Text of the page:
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Canadians more likely to support foreign interference inquiry than hearings: Nanos

Canadians are twice as likely to support a formal inquiry into foreign interference, as opposed to public hearings, according to new polling from Nanos Research for CTV News.

Nearly six in 10 Canadians say they prefer the idea of a formal public inquiry headed by a judge with full subpoena powers, according to the survey.

Meanwhile, a quarter of respondents say they would prefer the public hearings option “to shine more light on the problem of foreign interference and the threat it poses.”

Special rapporteur David Johnston has drawn harsh criticism from opposition leaders and MPs over the conclusions of his recently released report, which recommended “a series of public hearings with Canadians,” as opposed to the inquiry many had been calling for.

Prime Minister Justin Trudeau and members of his cabinet have repeatedly defended the former governor general’s decision, while Johnston has said much of the information and documents on which he based his report are classified, so a public inquiry would not be public at all.

However, during his testimony before the Procedure and House Affairs Committee on Tuesday, Johnston indicated that should there be certain witnesses at his public hearings, for example intelligence officials or members of the public who fear the implications of speaking out, and he’s prepared to hear testimony in-camera.

Johnston himself has also drawn criticism, namely for his personal relationship with the prime minister, and for his previous membership with the Pierre Elliott Trudeau Foundation, which has been at the centre of its own foreign interference allegations.

But the Nanos numbers show more than a third — 38 per cent — of Canadians believe Johnston is “credible” on foreign interference, versus 30 per cent who do not believe he is credible on the issue.

The polling also shows 46 per cent of Canadians believe the prime minister is not credible on the topic, compared to 26 per cent who believe he is. This, while 48 per cent of respondents said Conservative Leader Pierre Poilievre is not credible, and 26 per cent said he is.

The views are split on NDP Leader Jagmeet Singh’s credibility on foreign interference: 32 per cent of respondents said he is credible, versus 31 per cent who said he is not.

The comparison between the prime minister and the leader of the Official Opposition comes as recent numbers show Poilievre has surpassed Trudeau when it comes to preferred prime minister.


According to the polling, there is also “very strong support” — with about nine in 10 respondents showing either “support” or “somewhat support” — for a foreign agent registry, an online searchable database of agents working for foreign governments.

The federal government has recently wrapped up its consultations on the possibility of creating such a registry — similar to those in Australia and the United States — but Public Safety Minister Marco Mendicino hasn’t given a timeline on when one could be implemented.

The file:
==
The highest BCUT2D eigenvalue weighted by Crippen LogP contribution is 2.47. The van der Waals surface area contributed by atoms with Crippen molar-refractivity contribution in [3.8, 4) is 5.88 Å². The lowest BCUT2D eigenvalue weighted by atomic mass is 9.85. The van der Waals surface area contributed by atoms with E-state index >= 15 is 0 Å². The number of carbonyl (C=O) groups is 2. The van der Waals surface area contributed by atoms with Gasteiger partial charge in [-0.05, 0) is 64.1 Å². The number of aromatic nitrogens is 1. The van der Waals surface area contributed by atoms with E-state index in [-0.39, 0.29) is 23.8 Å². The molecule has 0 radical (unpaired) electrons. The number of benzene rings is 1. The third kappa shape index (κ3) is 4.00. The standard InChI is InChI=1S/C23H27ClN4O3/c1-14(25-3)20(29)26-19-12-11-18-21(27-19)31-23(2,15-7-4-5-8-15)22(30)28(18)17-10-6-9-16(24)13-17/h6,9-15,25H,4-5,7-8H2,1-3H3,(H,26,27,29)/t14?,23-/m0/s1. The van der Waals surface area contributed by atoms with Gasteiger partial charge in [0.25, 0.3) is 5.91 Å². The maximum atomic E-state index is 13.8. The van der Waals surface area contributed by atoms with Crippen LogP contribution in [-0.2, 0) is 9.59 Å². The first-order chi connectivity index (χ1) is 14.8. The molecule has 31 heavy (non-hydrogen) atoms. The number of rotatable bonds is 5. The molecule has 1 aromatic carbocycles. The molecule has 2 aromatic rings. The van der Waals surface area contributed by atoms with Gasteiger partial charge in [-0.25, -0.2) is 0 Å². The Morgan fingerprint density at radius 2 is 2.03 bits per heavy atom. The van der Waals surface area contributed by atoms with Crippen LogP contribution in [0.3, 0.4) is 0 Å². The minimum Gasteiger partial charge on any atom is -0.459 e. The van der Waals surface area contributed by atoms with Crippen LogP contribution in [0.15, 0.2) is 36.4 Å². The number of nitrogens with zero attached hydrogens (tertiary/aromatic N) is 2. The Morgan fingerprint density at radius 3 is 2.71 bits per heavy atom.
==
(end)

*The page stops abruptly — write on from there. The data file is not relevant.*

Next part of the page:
The vast majority of the poll’s respondents, about 86 per cent, also said a criminal charge and jail time is “the most appropriate punishment for those found guilty of foreign interference in Canada.”

Fewer than one in 10 said a fine and a warning would be most appropriate, or were unsure about what the punishment should be.

Most respondents also said foreign interference is a threat to democracy, mirroring results from an earlier poll done by Nanos Research in March. 

Concerns around foreign interference began to stack up in February, sparked by reporting from The Globe and Mail and Global News, largely citing unnamed intelligence sources and leaked documents. The controversy has continued to play out on Parliament Hill in the months since.

According to the Nanos survey, nearly six in 10 Canadians say it is either not acceptable or somewhat not acceptable for civil servants to leak sensitive security information about foreign interference to news outlets.

In March, the RCMP said it had launched an investigation into the leaks, specifically into violations of the Security and Information Act which outlines both the expectations around federal government employees’ legal obligations for protecting classified operational information, and the punishment for committing offences such as unauthorized disclosure of such information.


Nanos conducted an RDD dual frame (land-and cell-lines) hybrid telephone and online random survey of 1,096 Canadians, 18 years of age or older, between May 31st to June 3rd, 2023 as part of an omnibus survey. The margin of error for this survey is ±3.0 percentage points, 19 times out of 20.

This study was commissioned by CTV News and The Globe and Mail and the research was conducted by Nanos Research.

With files from Senior Digital Parliamentary Reporter Rachel Aiello



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